When you catch yourself being overly critical or making negative predictions about your chances of success, stop and ask, "What would I say to a friend who was thinking this?" Chances are, you’d likely offer some compassionate words of encouragement. For some reason, it’s much easier to be kind to others than it is to be kind to ourselves.

But self-compassion can be key to helping you feel better about yourself. Speak back to those negative thoughts with a kinder, more compassionate statement, like "You can do this! Do your best and look people in the eye!" Changing your inner dialogue can shift your mindset over time so your brain will begin to recognize that you’re more capable and competent than you give yourself credit for.

Act as If You Feel Confident 

Changing the way you think isn’t always enough to change your deep-rooted beliefs and feelings about yourself. It’s also important to change your behavior. A common therapy strategy is to "act as if." So in your case, it would be to "act as if you felt confident." 

Ask yourself, "What would a confident person do right now?" It might be as simple as shaking hands, introducing yourself, or volunteering to go first. 

When you take action first, your feelings often follow. Acting confident shifts your mindset and can help you feel more confident about yourself. 

Make sure you’re doing things that help you feel good in the big picture, too. Try new things, meet different people, and challenge yourself in healthy ways. And remind yourself, you don’t have to wait until you feel confident to get out there and do it. 

Consider Talking to a Therapist

If you’re struggling to create changes on your own, talk to a therapist. A mental health professional can help you address the factors that affect your self-esteem so you can feel better. And feeling good about yourself is the key to reaching your greatest potential and living your best life.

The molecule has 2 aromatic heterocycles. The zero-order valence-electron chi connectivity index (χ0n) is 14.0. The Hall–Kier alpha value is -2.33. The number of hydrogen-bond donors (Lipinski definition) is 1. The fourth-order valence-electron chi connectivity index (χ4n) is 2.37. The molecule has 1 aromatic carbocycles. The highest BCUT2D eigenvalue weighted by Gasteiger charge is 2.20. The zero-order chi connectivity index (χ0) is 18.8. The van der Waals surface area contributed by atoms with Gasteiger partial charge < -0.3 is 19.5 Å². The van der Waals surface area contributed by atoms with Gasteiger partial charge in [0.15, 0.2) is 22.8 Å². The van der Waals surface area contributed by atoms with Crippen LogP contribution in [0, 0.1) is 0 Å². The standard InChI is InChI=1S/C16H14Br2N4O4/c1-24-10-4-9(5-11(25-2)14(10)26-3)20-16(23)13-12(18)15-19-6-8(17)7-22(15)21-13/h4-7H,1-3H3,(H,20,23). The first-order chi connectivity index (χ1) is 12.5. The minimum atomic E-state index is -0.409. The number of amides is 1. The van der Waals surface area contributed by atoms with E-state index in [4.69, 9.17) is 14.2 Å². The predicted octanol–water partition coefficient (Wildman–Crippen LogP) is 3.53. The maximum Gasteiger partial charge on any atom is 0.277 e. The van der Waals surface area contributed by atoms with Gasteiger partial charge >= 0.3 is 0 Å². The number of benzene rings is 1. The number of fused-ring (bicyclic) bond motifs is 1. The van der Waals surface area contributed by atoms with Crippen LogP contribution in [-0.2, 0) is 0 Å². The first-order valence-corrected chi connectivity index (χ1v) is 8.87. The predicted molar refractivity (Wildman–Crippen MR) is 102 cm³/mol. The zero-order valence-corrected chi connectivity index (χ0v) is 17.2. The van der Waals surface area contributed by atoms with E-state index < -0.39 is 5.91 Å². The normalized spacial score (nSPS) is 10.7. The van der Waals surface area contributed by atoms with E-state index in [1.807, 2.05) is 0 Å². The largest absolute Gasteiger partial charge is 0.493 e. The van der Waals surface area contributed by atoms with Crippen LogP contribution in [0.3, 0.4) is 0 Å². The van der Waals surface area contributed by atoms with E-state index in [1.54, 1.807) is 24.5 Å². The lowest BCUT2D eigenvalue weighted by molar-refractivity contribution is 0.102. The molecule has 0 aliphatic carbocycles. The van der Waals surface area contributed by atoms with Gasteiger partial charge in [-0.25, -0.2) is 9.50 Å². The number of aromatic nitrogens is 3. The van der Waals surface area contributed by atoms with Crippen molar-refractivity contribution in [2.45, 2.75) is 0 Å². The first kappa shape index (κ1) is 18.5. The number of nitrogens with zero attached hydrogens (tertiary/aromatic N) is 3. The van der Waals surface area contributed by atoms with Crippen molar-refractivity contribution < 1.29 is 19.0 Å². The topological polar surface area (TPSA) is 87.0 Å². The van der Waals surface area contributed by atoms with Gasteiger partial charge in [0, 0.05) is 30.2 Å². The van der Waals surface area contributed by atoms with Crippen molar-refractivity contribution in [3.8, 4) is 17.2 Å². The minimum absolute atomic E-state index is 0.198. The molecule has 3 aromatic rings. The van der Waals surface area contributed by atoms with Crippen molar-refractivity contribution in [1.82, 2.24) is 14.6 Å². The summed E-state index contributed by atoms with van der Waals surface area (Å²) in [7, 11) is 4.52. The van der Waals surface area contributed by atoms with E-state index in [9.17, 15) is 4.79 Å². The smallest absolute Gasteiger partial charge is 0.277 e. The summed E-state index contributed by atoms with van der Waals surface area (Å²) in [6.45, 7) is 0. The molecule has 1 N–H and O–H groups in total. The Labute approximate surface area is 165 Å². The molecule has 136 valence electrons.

Summary

Having a strong sense of self-esteem is important for your well-being. Take steps to make sure your surroundings and the people in your life help support your sense of self-worth. Treat yourself with the same kindness and encouragement that you would a close friend. Also, work on acting confidently even if you don't feel confident in the moment.

Finally, consider talking to a mental health professional about your self-esteem issues. A therapist can help you address some of the thinking patterns that contribute to poor self-esteem and develop new coping mechanisms that support a positive sense of self.

Get Advice From The Verywell Mind Podcast

Hosted by Editor-in-Chief and therapist Amy Morin, LCSW, this episode of The Verywell Mind Podcast shares strategies that can help you learn to truly believe in yourself, featuring IT Cosmetics founder Jamie Kern Lima.

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  1. Don BP, Girme YU, Hammond MD. Low self-esteem predicts indirect support seeking and its relationship consequences in intimate relationships. Personality and Social Psychology Bulletin. 2019;45(7):1028-1041. doi:10.1177/0146167218802837